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I am writing this now as the trimmed branches from another tree rain down around me, the crew’s work almost done for the day. I’m standing fifteen blocks from the saddest sweetgum in New York, too far to pay a call before I get in my car and leave for home.

I don’t know if I want to see her again anyway. She’s old and homely, her spiky fruits long fallen. She has nothing to give, unlike the presents of the giving tree. She is all that has already been taken, in this harsh city, and nothing, no careful pruning, no perfect cut, will bring her back.

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The Best Vacation

I came back from Arizona to find that The Orphanmaster had appeared on a Top Holiday Reads 2016 shortlist on line by Co-operative Travel in the UK. The 18 authors included were asked to describe their favorite vacation in 140 characters. What’s funny is I had been spending mine, along with hiking and sunbathing,

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reading historical fiction, which I cite as the finest kind of holiday in my quote. You can find all the books and writers here.

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A Snow Day for Books

Looking out from my desk over the sleeping swamp, the filagree of snow on reeds, globs of it hanging off the magnolia tree.

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I’m off of both jobs today and have the luxury of nothing to do but laundry and cooking and dishes. Oh yes, and writing book reviews. NPR Books is the loveliest employer because it lets me self assign and my editor is no slouch. I have a stack of seven books awaiting me on the coffee table, lined up for spring. I’ve gotten a kick out of the Clothing Store and I love being out on the streets with the trees, but literature is my heart.

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13 Stolen Girls

There’s a faint possibility I might be biased, but my husband Gil Reavill’s crime novels have just been getting better and better. His first one, 13 Hollywood Apes, from Random House/Alibi, was nominated for a Thriller Award by the International Thriller Writers group. Readers are calling his second, 13 Stolen Girls, “one of my favorite suspense novels for this year” and testifying that “when a book makes you yell ‘Oh-my-God’ out loud and get weird stares from complete strangers, you know it’s good!”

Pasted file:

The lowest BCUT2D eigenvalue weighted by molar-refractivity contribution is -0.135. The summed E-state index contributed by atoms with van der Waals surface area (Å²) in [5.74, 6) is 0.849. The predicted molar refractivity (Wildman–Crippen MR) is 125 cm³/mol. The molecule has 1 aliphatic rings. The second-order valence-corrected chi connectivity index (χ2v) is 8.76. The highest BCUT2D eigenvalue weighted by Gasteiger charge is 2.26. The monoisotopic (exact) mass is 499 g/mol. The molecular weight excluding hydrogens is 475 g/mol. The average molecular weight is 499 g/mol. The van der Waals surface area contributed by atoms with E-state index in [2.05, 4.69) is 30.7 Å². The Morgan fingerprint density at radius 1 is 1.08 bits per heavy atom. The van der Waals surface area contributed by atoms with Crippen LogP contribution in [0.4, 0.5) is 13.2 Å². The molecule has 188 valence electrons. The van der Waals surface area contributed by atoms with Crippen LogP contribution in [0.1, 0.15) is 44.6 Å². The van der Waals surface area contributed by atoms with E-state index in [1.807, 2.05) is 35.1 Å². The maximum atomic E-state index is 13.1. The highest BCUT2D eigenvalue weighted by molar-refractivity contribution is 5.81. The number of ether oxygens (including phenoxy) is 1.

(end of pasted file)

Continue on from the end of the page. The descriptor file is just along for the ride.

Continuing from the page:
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If you’re a thriller-mystery reader, Gil Reavill’s “13” series is a serious treat. He has drawn a feisty, soulful detective, Layla Remington, which I think will lead to a new adjective: “Remington-esque.” Gil just turned in the next installment, 13 Under the Wire, which comes out in January. When readers ask him, “What’s with the thirteen business?” he always answers, “That’s my daily page count,” and is not far off the mark. The man is a demon writer. 13 Stolen Girls is available here.

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Found Wanting

Here is what I don’t miss about living the life of a writer, the life I lived for 25 years of adulthood. I realized recently that even when I was happy and fulfilled, publishing my work, novels and nonfiction, I was continually in a state of wanting.

I wanted to write a good sentence.

… wanted to write a good paragraph.

…wanted … a page, a chapter, a book.

I wanted a jackpot, to win the lottery of book advances, to have publishers wrangle over my work.

I wanted my editor to pay attention to me .

… wanted him to love my book.

… wanted my publishing company to go all in on it, devote thought and resources to promoting it. I wanted to punish them when they didn’t: want, want, want.

Oh, you’re a writer, people always said. And it was fantastic to be that creature, a writer. Except when it wasn’t.

I wanted to see my book in the world.

I wanted to see the cover in a bookstore window.

I wanted readers.

… wanted readers to love my book.

… wanted readers to talk about my book, to talk to me about my book.

I wanted to talk about my book.

… wanted to talk to readers about me.

… wanted to talk in front of audiences.

… wanted to hear applause.

I wanted my book to be reviewed.

… reviewed in The New York Times.

…(USA Today would be okay.)

…I wanted notices in Publishers Weekly and Library Journal.

…I wanted those reviews to be starred.

…I wanted people to read the reviews and buy my book.

I wanted my peers to read my book.

I wanted people to see me in my book.

Oddly enough, I got all these things, just not enough. Could it ever be enough?

When I decided to take a hiatus from publishing I freed myself from all the wants. I didn’t know it would happen, that I would become an arborist, just that I needed a job and loved the idea of saving trees.

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Wants are painful, even if you get what you want some of the time. You know the jewel-toned leaves on the forest floor, dreams right in front of you? You can touch them, but you can’t possibly collect them all. I was always caught up in the desire, and the reality invariably fell short. Gautama Buddha: Desire is the cause of all evil.

What do I want now that my work is so different? I want to be wantless. What’s right in front of me every day: a strong cup of coffee. A restroom near the site. Clear weather. Protecting a root. Seven hours of sleep. The foreman smiling at me, chewing his cigar. (He doesn’t know I’m a writer, and couldn’t care.) Not having to endure too much of a logjam on the drive back home. And again, saving a root. Simple.

Saving a root, I am saving myself.